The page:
There is an underlying belief among consumers that sustainable cleaners are less effective, and that “harsh” ingredients are needed for deep cleaning and disinfection, BASF says. “Many early sustainable products reinforced that perception by making performance compromises for the sake of using only renewable and safe ingredients,” says Piergentili. “Sustainable ingredients aren’t inherently less effective at cleaning, but limiting a formulator to certain classes of ingredients makes designing affordable, high-performing formulas more challenging.”

BASF expects the reversal away from sustainable products “may be mitigated somewhat as the virus comes under control.” The report notes that the overall global shift toward sustainability and environmental awareness will also support this shift in the long term. Nevertheless, the psychological impact of the COVID-19 pandemic on consumers is expected to be long lasting, meaning that efficacy will remain a high priority in the long run, the report says.

Efficacy and sustainability will be of equal importance, and companies in the I&I space are already emphasizing, as a marketing tactic, that their sustainable cleaning products elevate cleaning standards as well, BASF says. Moving forward, home-care and I&I brand leaders will pursue “science-based green” as the market refuses to concede efficacy but still wants to move toward sustainability, the report says.

As a result, the new challenge for the cleaning industry is “a natural cleaning product that actually works,” BASF says. Science-based green product offerings may help the top cleaning brands rise above the competition, since “strong brand recognition will help mitigate uncertainty over efficacy, while consumers will appreciate the evolution toward sustainability,” the report says.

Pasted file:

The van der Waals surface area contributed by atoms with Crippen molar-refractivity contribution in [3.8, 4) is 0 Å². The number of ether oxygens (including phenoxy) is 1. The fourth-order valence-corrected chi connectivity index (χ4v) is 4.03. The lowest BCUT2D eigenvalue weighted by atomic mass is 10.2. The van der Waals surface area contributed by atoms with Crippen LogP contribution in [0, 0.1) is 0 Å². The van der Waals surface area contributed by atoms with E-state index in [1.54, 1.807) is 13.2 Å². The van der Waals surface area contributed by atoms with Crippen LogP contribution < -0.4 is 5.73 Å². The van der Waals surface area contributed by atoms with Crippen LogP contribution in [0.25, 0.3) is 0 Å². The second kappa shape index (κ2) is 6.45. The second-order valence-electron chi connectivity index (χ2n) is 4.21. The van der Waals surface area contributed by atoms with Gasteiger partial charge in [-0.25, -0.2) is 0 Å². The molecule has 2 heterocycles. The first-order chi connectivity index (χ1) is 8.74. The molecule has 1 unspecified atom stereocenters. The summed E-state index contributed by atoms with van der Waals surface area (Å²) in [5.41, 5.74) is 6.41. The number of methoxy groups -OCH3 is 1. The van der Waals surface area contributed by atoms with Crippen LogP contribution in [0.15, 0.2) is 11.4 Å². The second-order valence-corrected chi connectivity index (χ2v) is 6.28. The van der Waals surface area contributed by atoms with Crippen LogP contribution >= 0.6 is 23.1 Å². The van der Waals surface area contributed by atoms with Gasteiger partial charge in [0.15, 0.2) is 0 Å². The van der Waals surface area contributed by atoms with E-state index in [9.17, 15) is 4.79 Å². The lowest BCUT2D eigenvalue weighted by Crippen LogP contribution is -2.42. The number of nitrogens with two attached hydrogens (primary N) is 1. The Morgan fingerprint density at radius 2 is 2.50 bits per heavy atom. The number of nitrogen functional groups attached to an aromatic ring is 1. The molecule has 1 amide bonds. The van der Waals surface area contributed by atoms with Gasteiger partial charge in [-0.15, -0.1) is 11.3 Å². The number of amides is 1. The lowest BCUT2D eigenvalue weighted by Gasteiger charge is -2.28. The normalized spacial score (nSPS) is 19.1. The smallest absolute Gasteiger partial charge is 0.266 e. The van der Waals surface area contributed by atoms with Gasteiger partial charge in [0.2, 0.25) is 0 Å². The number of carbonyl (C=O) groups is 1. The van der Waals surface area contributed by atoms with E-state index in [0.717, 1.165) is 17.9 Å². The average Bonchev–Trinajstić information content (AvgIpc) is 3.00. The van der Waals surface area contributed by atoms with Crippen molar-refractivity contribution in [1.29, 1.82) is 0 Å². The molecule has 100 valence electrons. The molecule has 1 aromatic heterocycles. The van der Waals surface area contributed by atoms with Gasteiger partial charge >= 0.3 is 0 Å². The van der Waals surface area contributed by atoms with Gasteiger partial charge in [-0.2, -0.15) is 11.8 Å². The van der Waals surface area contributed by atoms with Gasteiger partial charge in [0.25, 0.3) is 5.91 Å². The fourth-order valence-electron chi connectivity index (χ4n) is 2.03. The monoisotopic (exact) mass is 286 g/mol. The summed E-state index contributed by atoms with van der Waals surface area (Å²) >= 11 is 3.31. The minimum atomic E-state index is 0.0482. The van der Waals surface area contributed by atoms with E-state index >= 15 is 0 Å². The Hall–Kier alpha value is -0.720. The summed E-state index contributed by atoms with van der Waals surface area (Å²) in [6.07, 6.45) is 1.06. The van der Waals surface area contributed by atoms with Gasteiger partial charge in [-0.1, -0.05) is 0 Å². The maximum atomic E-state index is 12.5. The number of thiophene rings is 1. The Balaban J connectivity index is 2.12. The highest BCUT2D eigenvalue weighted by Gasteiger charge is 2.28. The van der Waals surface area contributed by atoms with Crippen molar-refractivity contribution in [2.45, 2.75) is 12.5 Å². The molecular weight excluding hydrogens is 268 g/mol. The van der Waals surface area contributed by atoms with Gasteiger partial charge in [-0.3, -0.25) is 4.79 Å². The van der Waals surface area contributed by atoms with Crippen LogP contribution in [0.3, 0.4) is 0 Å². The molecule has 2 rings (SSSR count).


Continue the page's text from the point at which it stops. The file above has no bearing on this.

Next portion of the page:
Companies are in a better position now to combine efficacy and sustainability in their products “as the toolbox of certified safe ingredients has increased [for example through EPA’s Safer Choice Program],” says Piergentili. “In recent years we’ve already seen several new products featuring sustainability benefits and performance equivalent to the leading traditional brands. We expect this trend to continue and we’ll see sustainable products continue to close the performance gap.” These new products will gradually shift the perceptions of consumers, he adds.

“Protect and simplify”

A further issue that the home-care and I&I cleaning industry must address, now and in the long term, is making sure it will meet the demand for cleaning products with ingredients that consumers view as powerful and effective against viral threats, the report says. To do this, the industry must take steps to avoid supply and distribution issues, especially as consumers make the inevitable switch to online shopping, BASF notes.